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Honda Odyssey review: when an SUV is just too out of the box – Reviews

Honda Odyssey review: when an SUV is just too out of the box - Reviews

Honda Odyssey review: when an SUV is just too out of the box – Reviews

We’re down to the final two. Some call them the remnants of an age that’s passed, all but a motoring memory in a now-world where SUVs and utes do it all. But it wasn’t long ago that the humble people-mover, MPV or minivan was a lot more popular.

But now, representing less than one-per cent of the new car market share in NZ, there’s just two left for sale on the new car market: the Kia Carnival, and the Honda Odyssey, the leader of the class with a 35 per cent share, just updated and an icon of the people-mover market.

We last took a decent look at the Odyssey back in 2015, and to be honest, not a lot has changed. But there are natural improvements.

So just to state the semi-obvious, it’s an up-to-eight person mover, it’s a van – of sorts – when space is required, there’s some good tech and a big dollop of luxury, especially for passengers.

And for 2021, Honda’s offered a few improvements: its Sensing safety suite is the biggest headline, an assortment of passive and active driver aids like active cruise control, lane assist, blind spot monitoring, cross-traffic warning, smart entry and keyless push button start, walk-away auto-locking and Apple CarPlay/Android Auto on an eight-inch touch screen. All very car- (er, SUV) like.

Though, we must add, the radar cruise deactivates under 20km/h, so it loses points for that.

Honda Odyssey review: when an SUV is just too out of the box - Reviews

The two-model range starts at $49,990 for the new Touring grade, with eight (fabric) seats; incidentally $1k more than our Honda CR-V Sport 7 (seater), that Honda buyers might be shopping it against. The top spec is the Limited with seven leather seats, at $59,990, which adds features like hands-free power tailgate with kick sensor, gesture control power sliding doors, key-linked driver’s memory seats, and a roof-panel climate control for second row passengers in the captains seats.

A more upscale design is thanks to the new grille, bumper, bonnet, and guards, new headlights and taillights and sequential LED indicators, along with new 17-inch alloys.

Interior design updates include a new wheel, while the dash offers more usability, with a large upper storage box added to the passenger side, an additional easy-reach driver’s cup holder in front of the AC vent (helping keep drinks cool), and acoustic-suppressing glass and wheel resonators to make it a little more pleasant RE road noise.

Honda Odyssey review: when an SUV is just too out of the box - Reviews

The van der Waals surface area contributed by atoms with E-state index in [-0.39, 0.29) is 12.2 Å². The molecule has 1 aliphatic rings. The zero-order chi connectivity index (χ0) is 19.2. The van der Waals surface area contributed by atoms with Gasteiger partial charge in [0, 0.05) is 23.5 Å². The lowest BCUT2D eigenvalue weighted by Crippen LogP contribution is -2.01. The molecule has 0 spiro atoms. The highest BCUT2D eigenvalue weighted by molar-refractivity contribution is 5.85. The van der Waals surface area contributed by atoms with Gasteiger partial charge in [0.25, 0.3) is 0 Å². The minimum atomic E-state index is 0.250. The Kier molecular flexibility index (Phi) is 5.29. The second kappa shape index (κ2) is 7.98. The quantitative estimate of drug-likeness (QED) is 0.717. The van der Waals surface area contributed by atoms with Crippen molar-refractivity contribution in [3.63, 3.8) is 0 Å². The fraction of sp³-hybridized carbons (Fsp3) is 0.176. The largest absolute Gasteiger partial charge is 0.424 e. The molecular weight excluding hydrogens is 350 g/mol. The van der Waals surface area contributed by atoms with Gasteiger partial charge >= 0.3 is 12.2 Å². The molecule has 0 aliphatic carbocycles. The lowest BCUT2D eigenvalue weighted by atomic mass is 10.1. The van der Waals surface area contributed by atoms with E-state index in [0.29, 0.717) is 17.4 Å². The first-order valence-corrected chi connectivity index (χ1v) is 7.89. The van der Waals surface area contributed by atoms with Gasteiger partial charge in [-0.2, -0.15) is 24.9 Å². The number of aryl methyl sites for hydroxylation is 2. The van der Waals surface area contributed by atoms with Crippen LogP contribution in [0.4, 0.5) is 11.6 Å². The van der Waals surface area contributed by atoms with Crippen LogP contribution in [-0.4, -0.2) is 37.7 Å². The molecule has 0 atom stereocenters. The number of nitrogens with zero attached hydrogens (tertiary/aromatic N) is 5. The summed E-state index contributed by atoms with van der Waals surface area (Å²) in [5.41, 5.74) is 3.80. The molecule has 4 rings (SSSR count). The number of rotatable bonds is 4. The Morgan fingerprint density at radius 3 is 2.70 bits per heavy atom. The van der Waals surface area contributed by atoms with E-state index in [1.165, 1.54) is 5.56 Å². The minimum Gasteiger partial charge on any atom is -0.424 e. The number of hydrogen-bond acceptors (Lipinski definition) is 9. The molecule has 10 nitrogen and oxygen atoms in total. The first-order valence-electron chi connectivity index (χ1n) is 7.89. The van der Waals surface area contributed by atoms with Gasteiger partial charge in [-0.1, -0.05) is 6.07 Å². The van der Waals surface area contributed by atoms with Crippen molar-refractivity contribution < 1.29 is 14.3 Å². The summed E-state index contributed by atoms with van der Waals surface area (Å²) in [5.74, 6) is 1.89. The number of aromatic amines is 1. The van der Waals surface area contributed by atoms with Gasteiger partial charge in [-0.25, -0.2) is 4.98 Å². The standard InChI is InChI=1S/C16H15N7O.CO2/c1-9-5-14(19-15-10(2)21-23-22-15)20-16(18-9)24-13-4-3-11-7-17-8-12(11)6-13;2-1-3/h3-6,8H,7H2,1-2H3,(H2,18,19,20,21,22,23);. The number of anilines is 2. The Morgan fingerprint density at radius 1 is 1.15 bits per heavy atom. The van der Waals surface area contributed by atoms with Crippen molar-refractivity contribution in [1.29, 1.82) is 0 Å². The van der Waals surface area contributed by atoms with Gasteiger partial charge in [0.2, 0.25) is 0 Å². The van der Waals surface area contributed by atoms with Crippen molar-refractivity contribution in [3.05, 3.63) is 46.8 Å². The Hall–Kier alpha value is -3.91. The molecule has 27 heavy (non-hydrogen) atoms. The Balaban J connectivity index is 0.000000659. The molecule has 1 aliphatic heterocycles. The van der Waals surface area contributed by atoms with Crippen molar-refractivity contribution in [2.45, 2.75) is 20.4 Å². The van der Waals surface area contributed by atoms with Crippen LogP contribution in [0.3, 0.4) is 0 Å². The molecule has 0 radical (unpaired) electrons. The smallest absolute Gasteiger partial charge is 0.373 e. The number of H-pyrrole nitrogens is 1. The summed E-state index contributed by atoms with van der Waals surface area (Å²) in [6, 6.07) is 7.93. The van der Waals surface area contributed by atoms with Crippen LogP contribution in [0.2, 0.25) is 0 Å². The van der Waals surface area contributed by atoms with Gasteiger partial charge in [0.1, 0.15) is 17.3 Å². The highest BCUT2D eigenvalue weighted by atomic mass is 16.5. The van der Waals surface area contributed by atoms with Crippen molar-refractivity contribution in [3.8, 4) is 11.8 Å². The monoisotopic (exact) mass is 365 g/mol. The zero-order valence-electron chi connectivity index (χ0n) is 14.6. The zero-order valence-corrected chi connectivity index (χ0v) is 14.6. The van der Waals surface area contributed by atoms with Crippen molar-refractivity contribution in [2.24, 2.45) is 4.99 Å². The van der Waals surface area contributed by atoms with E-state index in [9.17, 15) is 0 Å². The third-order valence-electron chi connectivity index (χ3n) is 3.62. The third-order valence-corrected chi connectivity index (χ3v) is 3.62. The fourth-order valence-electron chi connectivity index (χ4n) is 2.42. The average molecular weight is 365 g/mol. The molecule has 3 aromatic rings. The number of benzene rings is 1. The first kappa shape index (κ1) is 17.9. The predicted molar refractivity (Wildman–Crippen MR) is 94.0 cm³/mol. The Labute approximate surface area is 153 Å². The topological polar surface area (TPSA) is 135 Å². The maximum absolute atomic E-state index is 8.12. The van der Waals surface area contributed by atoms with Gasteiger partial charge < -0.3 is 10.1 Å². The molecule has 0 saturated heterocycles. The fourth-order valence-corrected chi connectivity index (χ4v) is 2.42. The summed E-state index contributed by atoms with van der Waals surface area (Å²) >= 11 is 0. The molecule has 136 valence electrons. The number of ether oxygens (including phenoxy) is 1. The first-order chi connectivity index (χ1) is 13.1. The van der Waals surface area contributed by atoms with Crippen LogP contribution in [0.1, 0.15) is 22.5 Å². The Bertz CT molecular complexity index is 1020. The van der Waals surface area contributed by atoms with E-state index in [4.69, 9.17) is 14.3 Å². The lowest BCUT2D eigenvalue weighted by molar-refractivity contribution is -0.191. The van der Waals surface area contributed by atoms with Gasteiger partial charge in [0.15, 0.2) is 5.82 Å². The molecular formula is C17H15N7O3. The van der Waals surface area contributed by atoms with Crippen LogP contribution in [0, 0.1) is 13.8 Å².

Where it offers more over the typical SUV is engine capacity and with a 2.4-litre DOHC i-VTEC four, it promises a decent turn of speed, with 129kW and 225Nm – but it seems it’s more about torque than speed, as it does tend to drone and grind a bit in combination of the CVT gearbox. Shift paddles often get a downshift tap to keep it more responsive, and it also offers idle-stop to help economy. While Honda claims 8.0l/100km, our week with the Odyssey, with a mix of motorway and suburbs and not many passengers, turned in 11.4l/100km.

But the question remains: why an MPV? Especially if shopping for an SUV. As an SUV family, I purged our bias to look at the Odyssey with fresh eyes. There are a few reasons and if any/all of them suit your needs, then it’s certainly worth considering. The sliding doors offer great access, and the touchless access to the tailgate and doors is a bonus, especially when hands are full. The low floor makes getting in and out a breeze, especially for smaller kids like our 2yo who loved the smaller step the ground than his normal method of reversing down a ladder from our large SUV; the rear seats offer added comfort in both the seats and number, as that eighth seat could be a deal-sealer. And with simple access, offering the ability to walk between front, second and third rows.

Honda Odyssey review: when an SUV is just too out of the box - Reviews

Possibly the biggest bugbear is mindset and other people’s opinion. Owning, driving and being seen in a people mover are the best ways to slide down the social snakes and ladders, and it’s often suggested that those with a penchant for people movers have finally resigned to draining the last remaining drops of petrol from their once-a-car-enthusiast head.

No need to feel threatened, people movers still have a place, in the same way that PHEV hybrids or Kei cars do, and the Odyssey is an icon of a smart family on the move. And for that reason, may the MPV live long and prosper.

HONDA ODYSSEY
ENGINE: 2.4L i-VTEC petrol four
POWER: 129kW/225Nm
ECONOMY: 8.0l/100km
PRICE: $49,990-$59,990

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